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Rosencrantz and Guildenstern Live On in Leverett House

Vibrant Performances Boost This Revival of Stoppard's Soon-to-Be-Classic Farce

By Ross G. Forman

"There will be time, there will be time...And time yet for a hundred indecisions/ And for a hundred visions and revisions," wrote T.S. Eliot in "The Love Song of J. Alfred Prufrock." The performance history of Tom Stoppard's Rosencrantz and Guildenstern Are Dead has certainly borne out that point.

Performed three years ago in the same place, this quick-to-become-a-classic play is once again gracing the stage of the Leverett House Old Library. And it is a production that more than justifies its resurrection.

The play, a humorous and existential exposition on two minor characters in Shakespeare's Hamlet, is a spurious and spontaneous lampoon of plays, playwrights and plots.

Rosencrantz and Guildenstern, two courtiers for the King of Denmark, have a job to do. They will gladly do it, too, if they can only remember what it is and who sent for them. They talk, they joke, they spy on Hamlet. And they escort him to England where they will meet the end that Stoppard's title reserves for them.

Stoppard employs an almost cinematic technique of cutting between actual scenes from Hamlet and his own invention. His manner is witty without being jarring, and the cast of this production are careful that the transitions are as natural and unnatural as the playwright intended.

Casting Heather Gunn as Rosencrantz might at first seem an unusual choice, but Stoppard's playful revision, Gunn's outstanding performance and the sexual ambiguity of the characters in Shakespeare's own version ultimately all make the casting choice an effective one.

Stoppard was well aware that the actors in the Bard's time were all men, and he exploits the ambiguous sexuality in the work. Witness the "tragedian" boy-prostitute, Alfred (Jon Finks), who fumbles constantly with the folds of the skirt he repeatedly dons and sheds. And there's the added nuance of the the implications of the close relationship between Rosencrantz and Guildenstern--the title characters cannot even tell themselves apart.

But Gunn is not really in need of a defense, philosophical or otherwise. She is a vibrant Rosencrantz, portraying the courtier with an appropriate mix of thickheadedness, naivete and confusion. Her facial expressions are extraordinarily expressive, and her command of mannerisms impressive.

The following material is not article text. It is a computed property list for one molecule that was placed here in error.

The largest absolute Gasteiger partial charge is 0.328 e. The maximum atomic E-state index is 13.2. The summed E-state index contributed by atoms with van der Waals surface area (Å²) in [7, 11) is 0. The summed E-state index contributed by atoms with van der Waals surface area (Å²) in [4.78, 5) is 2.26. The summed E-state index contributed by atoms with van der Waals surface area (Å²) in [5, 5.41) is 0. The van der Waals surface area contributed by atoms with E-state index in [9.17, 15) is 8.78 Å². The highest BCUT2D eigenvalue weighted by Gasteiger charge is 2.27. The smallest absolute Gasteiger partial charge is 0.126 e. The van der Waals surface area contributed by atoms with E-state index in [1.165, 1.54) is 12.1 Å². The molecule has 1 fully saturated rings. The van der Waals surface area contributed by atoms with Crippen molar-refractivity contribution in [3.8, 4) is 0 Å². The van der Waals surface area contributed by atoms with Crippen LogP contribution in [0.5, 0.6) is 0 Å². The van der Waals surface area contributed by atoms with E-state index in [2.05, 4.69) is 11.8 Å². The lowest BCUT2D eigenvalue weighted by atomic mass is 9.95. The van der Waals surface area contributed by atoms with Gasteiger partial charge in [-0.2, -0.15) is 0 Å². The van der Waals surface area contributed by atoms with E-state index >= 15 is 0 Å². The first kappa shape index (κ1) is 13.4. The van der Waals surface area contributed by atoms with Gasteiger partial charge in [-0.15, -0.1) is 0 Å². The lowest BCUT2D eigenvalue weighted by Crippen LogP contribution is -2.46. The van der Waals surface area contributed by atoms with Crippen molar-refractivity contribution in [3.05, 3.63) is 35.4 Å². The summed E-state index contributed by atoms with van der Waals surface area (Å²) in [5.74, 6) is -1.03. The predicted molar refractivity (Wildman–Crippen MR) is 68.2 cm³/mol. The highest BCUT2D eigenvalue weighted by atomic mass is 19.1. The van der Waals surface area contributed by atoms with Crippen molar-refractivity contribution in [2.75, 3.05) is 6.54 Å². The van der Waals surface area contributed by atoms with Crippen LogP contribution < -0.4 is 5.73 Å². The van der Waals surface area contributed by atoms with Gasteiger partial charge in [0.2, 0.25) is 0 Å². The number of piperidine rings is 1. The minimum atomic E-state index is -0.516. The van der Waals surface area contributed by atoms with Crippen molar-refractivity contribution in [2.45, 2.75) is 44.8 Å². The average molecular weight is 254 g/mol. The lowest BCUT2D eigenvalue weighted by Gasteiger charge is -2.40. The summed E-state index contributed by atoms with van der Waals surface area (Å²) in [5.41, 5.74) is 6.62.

As Guildenstern, A. Woody Hill is a credible companion to Gunn, although his performance lacks Gunn's force. But he seems a bit stiff and calculated at first, and stumbles occasionally, though some of that is intrinsic in the part.

Rosencrantz and Guildenstern has its moments of tedium--it is, after all, quite a long play--but the actors in the title roles sufficiently eliminate it with their quick repartee. Some pregnant pauses in the script are wisely omitted, and the supporting cast carries its weight.

Notably strong is Daniel O'Keefe as the player, who leads an insipid bunch of tragedians who meet Rosencrantz and Guildenstern on the way to Elsinore. Throaty and amusing, O'Keefe's performance almost matches the quality of the protagonists, but his part is a lesser showcase. Still, he imbues the play's discourses on realism with a subtle touch of irony.

Glenn Kiser is also delightful as the aggrieved Prince of Denmark. In Rosencrantz and Guildenstern, Stoppard imparts a bit more method into Hamlet's madness than can be found in Shakespeare's text, and Kiser adds a devilish glitter to the part.

The smaller characters also contribute to the production, if by nothing other than presence. The trumpeter Charla Griffy deserves special note for her outrageous costume, John Malone for his yuppily dressed (alas) Horatio and Gretchen Anderson for a glitzy Queen Gertrude. But Nestor Davidson's portrayal is weak. His Claudius, with the exception of some fluid moments in characterization, is disappointing.

Director T.J. Mitchell has done an excellent job in staging this production, elegantly integrating the stairways and contours of the Leverett space. However, a few touches do not work as well as they ought. People clamber in and out of the crates used in the stowaway scenes on the boat to England in such an easy manner that it is all too obvious they have a fake side facing the stage entrances. And the theatrical use of fake blood in the "deaths" toward the end of the play appears contrived.

Mitchell reworks the scenes drawn from Hamlet to give them an appropriately comedic twist. It's rare to praise a part overplayed, but Kevin Kain merits this designation for his hysterical performance as Polonius.

Rosencrantz and Guildenstern is a play for the cogniscenti, and those who have not read Hamlet and Beckett and a slew of other playwrights might not appreciate the humor and good performances in this production. But those who enjoy spoofs on the canon will love this bizarre amalgamation that has returned, successfully, to Leverett House.

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